Political career[edit]

McCloskey as a congressman in 1969.
Congressional campaign bumper sticker

McCloskey served as a Deputy District Attorney for Alameda County, California, from 1953 to 1954 and practiced law in Palo Alto, California, from 1955 to 1967, cofounding the firm that eventually became Wilson Sonsini Goodrich & Rosati. He was a lecturer on legal ethics at the Santa Clara and Stanford Law Schools from 1964 to 1967. He was elected as a Republican to the 90th Congress, by special election, to fill the vacancy caused by the death of U.S. Rep. J. Arthur Younger, after defeating Shirley Temple in the primary, and was reelected to the seven succeeding Congresses, serving from December 12, 1967 to January 3, 1983. In a 1981 interview, he stated that he thought he "was the first Republican elected opposing the war" despite the fact that his "constituency, two to one, favored the war in 1967".[9]

McCloskey was the first member of Congress to publicly call for the impeachment of President Nixon after the Watergate scandal and the Saturday Night Massacre. He was also the first lawmaker to call for a repeal of the Gulf of Tonkin Resolution that had allowed for the War in Vietnam.[2] He chose, in early 1975, to see for himself the effects of US bombing in Cambodia, stating afterwards that his country had committed "greater evil than we have done to any country in the world, and wholly without reason, except for our benefit to fight against the Vietnamese".[10]

1972 presidential campaign bumper sticker

McCloskey sought the 1972 Republican Presidential nomination on a pro-peace/anti-Vietnam War platform, and obtained 11 percent of the vote against incumbent President Richard M. Nixon in the New Hampshire primary. At the Republican National Convention in Miami Beach, Florida, Rep. McCloskey received one vote (out of 1324) from a New Mexico delegate. All other votes cast went to President Nixon, which technically meant that McCloskey finished second place in the race for the Presidential nomination. Congressman John Ashbrook of Ohio had also challenged President Nixon's bid for re-nomination, albeit on a conservative platform.[11]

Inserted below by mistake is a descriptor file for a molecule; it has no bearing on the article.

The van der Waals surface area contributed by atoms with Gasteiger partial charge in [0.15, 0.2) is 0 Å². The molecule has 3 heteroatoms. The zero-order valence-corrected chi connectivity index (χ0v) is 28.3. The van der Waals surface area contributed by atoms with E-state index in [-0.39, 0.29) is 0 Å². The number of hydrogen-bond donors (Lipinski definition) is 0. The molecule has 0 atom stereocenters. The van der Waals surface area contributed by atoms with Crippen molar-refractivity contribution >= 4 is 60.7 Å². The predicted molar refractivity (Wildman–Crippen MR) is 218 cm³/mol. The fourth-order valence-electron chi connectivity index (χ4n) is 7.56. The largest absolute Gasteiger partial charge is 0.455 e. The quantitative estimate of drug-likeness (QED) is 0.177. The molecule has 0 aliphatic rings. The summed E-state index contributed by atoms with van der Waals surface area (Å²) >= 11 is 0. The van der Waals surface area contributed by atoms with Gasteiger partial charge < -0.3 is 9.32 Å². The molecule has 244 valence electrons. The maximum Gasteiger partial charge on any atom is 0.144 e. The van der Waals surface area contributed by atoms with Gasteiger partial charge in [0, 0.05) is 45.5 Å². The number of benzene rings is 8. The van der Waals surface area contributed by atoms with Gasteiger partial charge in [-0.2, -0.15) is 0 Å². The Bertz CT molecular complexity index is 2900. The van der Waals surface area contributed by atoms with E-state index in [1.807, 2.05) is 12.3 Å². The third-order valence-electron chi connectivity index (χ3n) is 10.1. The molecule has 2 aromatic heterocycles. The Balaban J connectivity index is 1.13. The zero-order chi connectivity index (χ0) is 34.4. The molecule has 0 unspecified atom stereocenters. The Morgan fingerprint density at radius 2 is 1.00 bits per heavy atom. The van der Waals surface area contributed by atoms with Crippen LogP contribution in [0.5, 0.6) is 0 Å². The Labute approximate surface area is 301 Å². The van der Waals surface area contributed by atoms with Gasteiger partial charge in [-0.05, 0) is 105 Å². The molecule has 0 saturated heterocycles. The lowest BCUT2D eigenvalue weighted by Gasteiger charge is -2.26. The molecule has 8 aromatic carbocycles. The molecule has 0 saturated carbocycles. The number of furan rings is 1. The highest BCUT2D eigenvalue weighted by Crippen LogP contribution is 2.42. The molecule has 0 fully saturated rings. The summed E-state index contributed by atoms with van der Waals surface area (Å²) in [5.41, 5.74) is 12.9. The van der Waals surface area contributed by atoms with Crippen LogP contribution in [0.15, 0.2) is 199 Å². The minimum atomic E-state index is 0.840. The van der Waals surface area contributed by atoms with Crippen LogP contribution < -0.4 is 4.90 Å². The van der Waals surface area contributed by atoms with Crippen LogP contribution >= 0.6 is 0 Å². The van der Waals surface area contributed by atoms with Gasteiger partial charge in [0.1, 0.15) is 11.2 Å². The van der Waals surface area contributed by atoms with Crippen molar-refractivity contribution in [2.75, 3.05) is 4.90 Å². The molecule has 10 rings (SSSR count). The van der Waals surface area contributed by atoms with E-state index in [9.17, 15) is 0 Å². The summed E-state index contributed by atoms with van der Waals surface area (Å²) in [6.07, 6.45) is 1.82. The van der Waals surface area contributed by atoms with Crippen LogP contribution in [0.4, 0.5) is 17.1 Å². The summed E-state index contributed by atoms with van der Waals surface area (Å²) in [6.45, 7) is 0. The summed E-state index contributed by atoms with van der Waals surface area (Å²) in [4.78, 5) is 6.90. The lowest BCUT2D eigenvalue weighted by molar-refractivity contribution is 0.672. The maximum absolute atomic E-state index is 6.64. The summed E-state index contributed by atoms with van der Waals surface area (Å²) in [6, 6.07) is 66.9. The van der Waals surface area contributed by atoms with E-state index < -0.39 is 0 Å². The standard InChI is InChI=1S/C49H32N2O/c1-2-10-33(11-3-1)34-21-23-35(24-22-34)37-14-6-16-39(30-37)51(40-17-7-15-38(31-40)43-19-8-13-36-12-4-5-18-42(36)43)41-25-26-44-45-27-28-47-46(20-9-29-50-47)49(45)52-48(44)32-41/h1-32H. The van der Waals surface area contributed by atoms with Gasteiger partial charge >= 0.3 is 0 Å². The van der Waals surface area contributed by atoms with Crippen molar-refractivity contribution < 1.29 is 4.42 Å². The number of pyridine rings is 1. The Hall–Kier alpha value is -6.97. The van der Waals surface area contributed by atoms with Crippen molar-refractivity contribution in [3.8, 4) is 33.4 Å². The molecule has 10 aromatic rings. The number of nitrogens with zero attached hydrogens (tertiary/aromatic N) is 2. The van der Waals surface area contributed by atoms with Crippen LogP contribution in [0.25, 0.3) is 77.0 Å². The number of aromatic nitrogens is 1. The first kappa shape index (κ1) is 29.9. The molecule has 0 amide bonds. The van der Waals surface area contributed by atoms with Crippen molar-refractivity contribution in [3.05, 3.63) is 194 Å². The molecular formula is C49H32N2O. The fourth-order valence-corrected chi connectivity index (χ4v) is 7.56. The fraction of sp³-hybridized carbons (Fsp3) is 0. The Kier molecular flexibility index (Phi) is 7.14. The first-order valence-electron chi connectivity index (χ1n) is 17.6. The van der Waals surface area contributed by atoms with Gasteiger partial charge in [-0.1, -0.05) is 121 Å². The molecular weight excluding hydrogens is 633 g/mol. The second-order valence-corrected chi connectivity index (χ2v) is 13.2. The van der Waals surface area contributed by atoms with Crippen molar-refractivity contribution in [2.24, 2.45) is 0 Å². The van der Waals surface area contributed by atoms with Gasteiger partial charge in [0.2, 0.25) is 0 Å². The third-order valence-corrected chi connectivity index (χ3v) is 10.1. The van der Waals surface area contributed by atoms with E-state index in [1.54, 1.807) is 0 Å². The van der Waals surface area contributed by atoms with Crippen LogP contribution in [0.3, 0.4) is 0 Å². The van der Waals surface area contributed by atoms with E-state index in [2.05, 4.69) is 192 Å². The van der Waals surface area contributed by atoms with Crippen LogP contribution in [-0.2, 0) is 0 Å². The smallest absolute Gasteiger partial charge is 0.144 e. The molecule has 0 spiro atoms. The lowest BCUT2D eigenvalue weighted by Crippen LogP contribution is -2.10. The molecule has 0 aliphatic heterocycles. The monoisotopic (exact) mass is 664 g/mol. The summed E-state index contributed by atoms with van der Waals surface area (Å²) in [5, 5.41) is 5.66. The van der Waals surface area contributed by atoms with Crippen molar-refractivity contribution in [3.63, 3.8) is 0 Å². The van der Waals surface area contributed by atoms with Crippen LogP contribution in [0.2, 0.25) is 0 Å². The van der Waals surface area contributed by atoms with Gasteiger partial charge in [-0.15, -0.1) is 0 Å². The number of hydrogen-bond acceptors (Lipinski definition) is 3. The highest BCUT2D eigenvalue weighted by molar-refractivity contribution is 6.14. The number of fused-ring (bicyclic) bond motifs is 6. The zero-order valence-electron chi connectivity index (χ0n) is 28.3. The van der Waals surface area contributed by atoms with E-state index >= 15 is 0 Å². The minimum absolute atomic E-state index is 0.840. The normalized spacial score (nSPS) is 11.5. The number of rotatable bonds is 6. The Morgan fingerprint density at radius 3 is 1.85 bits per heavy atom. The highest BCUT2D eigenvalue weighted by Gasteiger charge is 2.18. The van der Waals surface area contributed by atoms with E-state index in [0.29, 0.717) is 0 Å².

In 1982, McCloskey was an unsuccessful Republican candidate for nomination to the United States Senate. The California Republican Senatorial primary that year was a contentious battle among the major candidates in the 12-person GOP field, featuring mainly Reps. McCloskey, Bob Dornan, Barry Goldwater Jr. (son of Arizona Senator and 1964 Republican Presidential nominee Barry Goldwater), Maureen Reagan (daughter of then-President Ronald Reagan), San Diego Mayor Pete Wilson, former Rep. John G. Schmitz, and Los Angeles Chamber of Commerce president Ted Bruinsma. Wilson was the eventual victor and went on to defeat the Democratic candidate, then-Governor Jerry Brown, in the general election[12]

According to Paul Findley, McCloskey was hounded by the Anti-Defamation League, both during his political career and when he retired to private practice as a lawyer, for his outspoken views on Israel's attitude to Palestinians and on the Israel Lobby.[13]


Debate on Israel-Palestinian issues[edit]

In 1986, McCloskey engaged in a debate about Israel-Palestinian issues with Jewish Defense League founder, Rabbi Meir Kahane.[14] McCloskey stated that two thousand people attended the debate which took place in San Francisco[15] and was eventually turned into a short film titled, "Why Terrorism?" produced by Mark Green.[16]

Pat Robertson presidential campaign controversy[edit]

McCloskey's revelation of Pat Robertson's lies about his Korean War service put an end to Robertson's 1988 Presidential run. Robertson first claimed that he was a "combat veteran" back in 1981, which aroused the ire of McCloskey, who had been shipped to Korea along with Robertson as second lieutenants as part as the 5th Replacement Draft to bolster the First Marine Division, which had suffered great losses at the Battle of the Chosin Reservoir. McCloskey and Robertson were part of a contingent of 71 Marine officers and 1,900 enlisted men shipped to Korea aboard the USS General J.C. Breckenridge to serve as replacements.[17]